DAPHNE, Ala. (WKRG) — For the first time in five months, students will be back in school in Baldwin County starting August 12.
“We are super excited for our kids to go back,” says teacher and parent Jessica Vipperman. “Our kids are ready to go back.”
In 2020, learning will come with challenges.
The Baldwin County School System has spent millions of dollars on personal protection equipment, sanitizing systems for classrooms and buses, thermal cameras that can take the temperature of 30 students in a second. Still, Superintendent Eddie Tyler says there are no guarantees. “When you send your children to traditional school accept the risk that your child will come into contact with coronavirus.”
“The virus wasn’t really a concern because honestly I think we all are probably going to be exposed or contract it.” Jordan Jones signed her five-year-old up for virtual school. “I think our teachers are going to do a wonderful job virtually and brick and mortar but that is just something we thought would work better for our family,” she says.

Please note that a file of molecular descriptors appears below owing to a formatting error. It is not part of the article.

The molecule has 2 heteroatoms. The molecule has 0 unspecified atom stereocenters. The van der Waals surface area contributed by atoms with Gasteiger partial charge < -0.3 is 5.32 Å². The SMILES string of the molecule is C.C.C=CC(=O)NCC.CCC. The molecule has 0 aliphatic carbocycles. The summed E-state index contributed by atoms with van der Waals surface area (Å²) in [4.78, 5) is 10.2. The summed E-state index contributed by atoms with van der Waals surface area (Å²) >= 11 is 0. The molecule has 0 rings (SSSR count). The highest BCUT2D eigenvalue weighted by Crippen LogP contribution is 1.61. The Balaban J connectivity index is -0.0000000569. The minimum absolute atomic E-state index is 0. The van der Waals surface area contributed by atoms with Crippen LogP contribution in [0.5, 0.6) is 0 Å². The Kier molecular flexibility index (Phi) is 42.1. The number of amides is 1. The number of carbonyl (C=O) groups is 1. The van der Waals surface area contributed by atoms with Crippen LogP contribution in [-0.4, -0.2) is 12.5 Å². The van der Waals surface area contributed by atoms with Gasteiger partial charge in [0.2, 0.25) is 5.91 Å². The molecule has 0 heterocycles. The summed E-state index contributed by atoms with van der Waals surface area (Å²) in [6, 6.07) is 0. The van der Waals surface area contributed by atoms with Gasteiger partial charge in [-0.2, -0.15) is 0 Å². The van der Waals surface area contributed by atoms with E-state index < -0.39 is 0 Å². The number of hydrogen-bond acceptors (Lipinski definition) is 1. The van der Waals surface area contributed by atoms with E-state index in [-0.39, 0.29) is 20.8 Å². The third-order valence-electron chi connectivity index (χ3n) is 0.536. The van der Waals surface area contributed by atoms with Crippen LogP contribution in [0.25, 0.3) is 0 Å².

Most Baldwin County students will head back to traditional classrooms and like Jessica Vipperman’s kids they will take with them what they have already learned at home. “That’s the way you stay in school. Washing your hands, using hand sanitizing, keeping to yourself, keeping six feet away.”
These are uncertain times for parents, teachers and students during a school year that promises to be in a class by itself.
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